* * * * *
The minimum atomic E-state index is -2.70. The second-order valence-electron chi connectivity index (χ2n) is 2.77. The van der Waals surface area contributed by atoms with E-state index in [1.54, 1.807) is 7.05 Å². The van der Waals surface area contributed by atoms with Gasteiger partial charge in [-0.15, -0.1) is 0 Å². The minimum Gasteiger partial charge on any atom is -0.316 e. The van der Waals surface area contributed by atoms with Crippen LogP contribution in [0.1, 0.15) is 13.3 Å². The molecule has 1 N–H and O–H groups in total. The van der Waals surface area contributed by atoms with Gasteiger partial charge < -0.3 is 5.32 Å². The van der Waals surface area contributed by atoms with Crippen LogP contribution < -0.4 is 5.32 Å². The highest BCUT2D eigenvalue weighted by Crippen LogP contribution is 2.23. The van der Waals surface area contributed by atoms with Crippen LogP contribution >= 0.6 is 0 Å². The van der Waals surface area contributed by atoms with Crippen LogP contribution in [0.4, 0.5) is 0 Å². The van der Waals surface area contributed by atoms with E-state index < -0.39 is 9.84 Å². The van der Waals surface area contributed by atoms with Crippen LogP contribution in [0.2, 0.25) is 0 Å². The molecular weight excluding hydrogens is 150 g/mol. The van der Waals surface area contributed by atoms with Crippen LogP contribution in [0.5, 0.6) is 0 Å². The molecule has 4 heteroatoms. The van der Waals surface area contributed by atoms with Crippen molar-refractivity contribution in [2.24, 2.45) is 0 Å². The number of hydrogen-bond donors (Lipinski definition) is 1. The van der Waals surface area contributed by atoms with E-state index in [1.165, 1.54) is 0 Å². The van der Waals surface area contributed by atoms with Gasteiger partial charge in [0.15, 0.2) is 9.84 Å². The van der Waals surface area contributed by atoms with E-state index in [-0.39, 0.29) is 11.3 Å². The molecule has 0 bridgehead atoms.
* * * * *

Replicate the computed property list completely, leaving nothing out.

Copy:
The minimum atomic E-state index is -2.70. The second-order valence-electron chi connectivity index (χ2n) is 2.77. The van der Waals surface area contributed by atoms with E-state index in [1.54, 1.807) is 7.05 Å². The van der Waals surface area contributed by atoms with Gasteiger partial charge in [-0.15, -0.1) is 0 Å². The minimum Gasteiger partial charge on any atom is -0.316 e. The van der Waals surface area contributed by atoms with Crippen LogP contribution in [0.1, 0.15) is 13.3 Å². The molecule has 1 N–H and O–H groups in total. The van der Waals surface area contributed by atoms with Gasteiger partial charge < -0.3 is 5.32 Å². The van der Waals surface area contributed by atoms with Crippen LogP contribution < -0.4 is 5.32 Å². The highest BCUT2D eigenvalue weighted by Crippen LogP contribution is 2.23. The van der Waals surface area contributed by atoms with Crippen LogP contribution >= 0.6 is 0 Å². The van der Waals surface area contributed by atoms with Crippen LogP contribution in [0.4, 0.5) is 0 Å². The van der Waals surface area contributed by atoms with E-state index < -0.39 is 9.84 Å². The van der Waals surface area contributed by atoms with Crippen LogP contribution in [0.2, 0.25) is 0 Å². The molecular weight excluding hydrogens is 150 g/mol. The van der Waals surface area contributed by atoms with Crippen LogP contribution in [0.5, 0.6) is 0 Å². The molecule has 4 heteroatoms. The van der Waals surface area contributed by atoms with Crippen molar-refractivity contribution in [2.24, 2.45) is 0 Å². The number of hydrogen-bond donors (Lipinski definition) is 1. The van der Waals surface area contributed by atoms with E-state index in [1.165, 1.54) is 0 Å². The van der Waals surface area contributed by atoms with Gasteiger partial charge in [0.15, 0.2) is 9.84 Å². The van der Waals surface area contributed by atoms with E-state index in [-0.39, 0.29) is 11.3 Å². The molecule has 0 bridgehead atoms.